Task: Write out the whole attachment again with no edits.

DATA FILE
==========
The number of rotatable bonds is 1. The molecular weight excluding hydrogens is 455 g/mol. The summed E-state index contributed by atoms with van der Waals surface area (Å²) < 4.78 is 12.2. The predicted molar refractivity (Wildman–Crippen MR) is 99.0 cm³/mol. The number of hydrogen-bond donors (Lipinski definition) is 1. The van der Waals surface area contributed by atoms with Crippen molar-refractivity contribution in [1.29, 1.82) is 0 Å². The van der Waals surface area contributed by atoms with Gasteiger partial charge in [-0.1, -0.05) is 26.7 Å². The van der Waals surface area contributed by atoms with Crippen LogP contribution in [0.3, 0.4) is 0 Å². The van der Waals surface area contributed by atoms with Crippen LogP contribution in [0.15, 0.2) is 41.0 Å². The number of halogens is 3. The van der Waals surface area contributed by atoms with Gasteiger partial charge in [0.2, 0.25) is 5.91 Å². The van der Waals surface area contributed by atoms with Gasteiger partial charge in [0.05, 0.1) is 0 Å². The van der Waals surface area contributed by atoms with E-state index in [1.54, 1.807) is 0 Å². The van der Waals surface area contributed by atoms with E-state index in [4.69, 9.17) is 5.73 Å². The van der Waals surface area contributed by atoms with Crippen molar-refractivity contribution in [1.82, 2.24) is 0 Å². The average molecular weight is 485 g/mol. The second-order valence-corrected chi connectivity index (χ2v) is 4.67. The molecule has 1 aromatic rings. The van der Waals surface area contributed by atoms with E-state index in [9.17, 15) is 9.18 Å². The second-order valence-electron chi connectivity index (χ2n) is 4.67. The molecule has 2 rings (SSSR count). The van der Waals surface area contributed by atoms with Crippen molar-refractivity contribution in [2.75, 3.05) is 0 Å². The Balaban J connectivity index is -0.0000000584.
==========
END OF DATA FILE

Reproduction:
The number of rotatable bonds is 1. The molecular weight excluding hydrogens is 455 g/mol. The summed E-state index contributed by atoms with van der Waals surface area (Å²) < 4.78 is 12.2. The predicted molar refractivity (Wildman–Crippen MR) is 99.0 cm³/mol. The number of hydrogen-bond donors (Lipinski definition) is 1. The van der Waals surface area contributed by atoms with Crippen molar-refractivity contribution in [1.29, 1.82) is 0 Å². The van der Waals surface area contributed by atoms with Gasteiger partial charge in [-0.1, -0.05) is 26.7 Å². The van der Waals surface area contributed by atoms with Crippen LogP contribution in [0.3, 0.4) is 0 Å². The van der Waals surface area contributed by atoms with Crippen LogP contribution in [0.15, 0.2) is 41.0 Å². The number of halogens is 3. The van der Waals surface area contributed by atoms with Gasteiger partial charge in [0.2, 0.25) is 5.91 Å². The van der Waals surface area contributed by atoms with Gasteiger partial charge in [0.05, 0.1) is 0 Å². The van der Waals surface area contributed by atoms with E-state index in [1.54, 1.807) is 0 Å². The van der Waals surface area contributed by atoms with E-state index in [4.69, 9.17) is 5.73 Å². The van der Waals surface area contributed by atoms with Crippen molar-refractivity contribution in [1.82, 2.24) is 0 Å². The average molecular weight is 485 g/mol. The second-order valence-corrected chi connectivity index (χ2v) is 4.67. The molecule has 1 aromatic rings. The van der Waals surface area contributed by atoms with E-state index in [9.17, 15) is 9.18 Å². The second-order valence-electron chi connectivity index (χ2n) is 4.67. The molecule has 2 rings (SSSR count). The van der Waals surface area contributed by atoms with Crippen molar-refractivity contribution in [2.75, 3.05) is 0 Å². The Balaban J connectivity index is -0.0000000584.